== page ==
“Both men and women judged eco-friendly products, behaviours, and consumers as more feminine than their non-green counterparts. In one experiment, participants of both sexes described an individual who brought a reusable canvas bag to the grocery store as more feminine than someone who used a plastic bag — regardless of whether the shopper was a male or female. In another experiment, participants perceived themselves to be more feminine after recalling a time when they did something good versus bad for the environment.”

Women are less self-interested

Another argument is that men are more likely to act in self-interest than women. Adam Smith’s 1776 Wealth of Nations argued that all humans have a need to fulfil their own self-interest, and that if we allow this to develop, we will also become economically prosperous. Essentially, giving everyone the freedom to produce and exchange goods as they pleased (now known as free trade) would create both domestic and foreign competition in the market, and that people’s natural self-interest to look out for themselves in this situation would promote prosperity. This has become the basis of modern economic theory, and the capitalist system that the Western world relies on.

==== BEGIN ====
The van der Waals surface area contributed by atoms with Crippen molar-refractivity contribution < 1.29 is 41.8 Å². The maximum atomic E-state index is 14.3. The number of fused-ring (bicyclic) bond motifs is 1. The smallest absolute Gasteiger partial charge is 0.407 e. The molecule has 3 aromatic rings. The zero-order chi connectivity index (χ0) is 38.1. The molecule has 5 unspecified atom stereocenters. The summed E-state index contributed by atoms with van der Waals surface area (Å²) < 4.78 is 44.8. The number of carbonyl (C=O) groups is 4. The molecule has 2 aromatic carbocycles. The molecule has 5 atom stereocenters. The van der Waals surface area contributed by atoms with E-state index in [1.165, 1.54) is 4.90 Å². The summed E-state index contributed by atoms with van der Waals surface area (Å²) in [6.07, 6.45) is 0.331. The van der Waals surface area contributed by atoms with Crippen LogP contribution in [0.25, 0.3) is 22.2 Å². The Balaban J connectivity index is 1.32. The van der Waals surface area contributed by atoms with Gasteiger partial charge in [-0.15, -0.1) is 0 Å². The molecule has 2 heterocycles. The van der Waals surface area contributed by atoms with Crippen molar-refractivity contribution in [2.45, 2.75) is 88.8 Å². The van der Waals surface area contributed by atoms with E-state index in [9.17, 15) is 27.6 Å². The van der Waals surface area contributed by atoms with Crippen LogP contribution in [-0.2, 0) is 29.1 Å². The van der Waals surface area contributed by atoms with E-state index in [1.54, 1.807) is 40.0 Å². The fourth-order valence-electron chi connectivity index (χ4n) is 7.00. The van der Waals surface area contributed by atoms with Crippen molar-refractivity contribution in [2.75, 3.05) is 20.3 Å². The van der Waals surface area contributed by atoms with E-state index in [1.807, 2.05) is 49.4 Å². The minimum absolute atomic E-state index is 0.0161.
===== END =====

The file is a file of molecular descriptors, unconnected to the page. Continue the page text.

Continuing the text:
Read more on Adam Smith and humans as ‘consumers’ here

But perhaps this self-interest is more a male trait than a female one. Christiana Figueres, former climate chief of the United Nations, spent 20 days on a boat in the Antarctica with 80 female scientists, and describes how they came together to collaborate on how they could save the planet. She argues that this is because women have a ‘stewardship’ role, caring for children and for the planet — bringing us back to the idea of women and domesticity.

“It wasn’t about, ‘How do I improve my career, how do I get to the top of my ladder?’ It was, ‘How do I use my skills, my expertise, my knowledge and my practice to contribute to a global issue?’’. I do have the feeling that we women tend to be more collaborative, we tend to be more long-term, we tend to be more global in our thinking because of our innate stewardship role … in society.”

Women are more affected by climate change